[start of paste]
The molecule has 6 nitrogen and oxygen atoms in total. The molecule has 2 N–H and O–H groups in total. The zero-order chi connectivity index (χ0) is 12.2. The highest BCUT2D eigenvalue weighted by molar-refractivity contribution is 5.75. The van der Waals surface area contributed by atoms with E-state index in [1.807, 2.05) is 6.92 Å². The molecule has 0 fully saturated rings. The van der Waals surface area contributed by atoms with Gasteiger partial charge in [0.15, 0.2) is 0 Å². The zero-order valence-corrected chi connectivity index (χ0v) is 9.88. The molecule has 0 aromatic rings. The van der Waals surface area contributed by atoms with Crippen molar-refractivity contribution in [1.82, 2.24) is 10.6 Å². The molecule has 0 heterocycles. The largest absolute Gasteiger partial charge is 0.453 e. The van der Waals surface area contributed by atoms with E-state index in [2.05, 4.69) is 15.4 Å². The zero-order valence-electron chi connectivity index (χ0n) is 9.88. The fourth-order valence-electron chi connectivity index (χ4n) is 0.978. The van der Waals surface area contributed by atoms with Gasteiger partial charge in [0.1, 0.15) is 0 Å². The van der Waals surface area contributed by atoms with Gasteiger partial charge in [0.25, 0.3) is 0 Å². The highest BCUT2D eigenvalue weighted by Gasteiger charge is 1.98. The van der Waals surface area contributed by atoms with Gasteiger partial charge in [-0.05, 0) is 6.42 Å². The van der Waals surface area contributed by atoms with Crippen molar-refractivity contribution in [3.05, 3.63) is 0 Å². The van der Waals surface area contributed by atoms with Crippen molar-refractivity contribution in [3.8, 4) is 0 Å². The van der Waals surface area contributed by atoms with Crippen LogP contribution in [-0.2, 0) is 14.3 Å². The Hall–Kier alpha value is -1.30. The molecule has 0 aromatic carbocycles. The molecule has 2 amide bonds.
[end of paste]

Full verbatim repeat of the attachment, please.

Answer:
The molecule has 6 nitrogen and oxygen atoms in total. The molecule has 2 N–H and O–H groups in total. The zero-order chi connectivity index (χ0) is 12.2. The highest BCUT2D eigenvalue weighted by molar-refractivity contribution is 5.75. The van der Waals surface area contributed by atoms with E-state index in [1.807, 2.05) is 6.92 Å². The molecule has 0 fully saturated rings. The van der Waals surface area contributed by atoms with Gasteiger partial charge in [0.15, 0.2) is 0 Å². The zero-order valence-corrected chi connectivity index (χ0v) is 9.88. The molecule has 0 aromatic rings. The van der Waals surface area contributed by atoms with Crippen molar-refractivity contribution in [1.82, 2.24) is 10.6 Å². The molecule has 0 heterocycles. The largest absolute Gasteiger partial charge is 0.453 e. The van der Waals surface area contributed by atoms with E-state index in [2.05, 4.69) is 15.4 Å². The zero-order valence-electron chi connectivity index (χ0n) is 9.88. The fourth-order valence-electron chi connectivity index (χ4n) is 0.978. The van der Waals surface area contributed by atoms with Gasteiger partial charge in [0.1, 0.15) is 0 Å². The van der Waals surface area contributed by atoms with Gasteiger partial charge in [0.25, 0.3) is 0 Å². The highest BCUT2D eigenvalue weighted by Gasteiger charge is 1.98. The van der Waals surface area contributed by atoms with Gasteiger partial charge in [-0.05, 0) is 6.42 Å². The van der Waals surface area contributed by atoms with Crippen molar-refractivity contribution in [3.05, 3.63) is 0 Å². The van der Waals surface area contributed by atoms with Crippen molar-refractivity contribution in [3.8, 4) is 0 Å². The van der Waals surface area contributed by atoms with Crippen LogP contribution in [-0.2, 0) is 14.3 Å². The Hall–Kier alpha value is -1.30. The molecule has 0 aromatic carbocycles. The molecule has 2 amide bonds.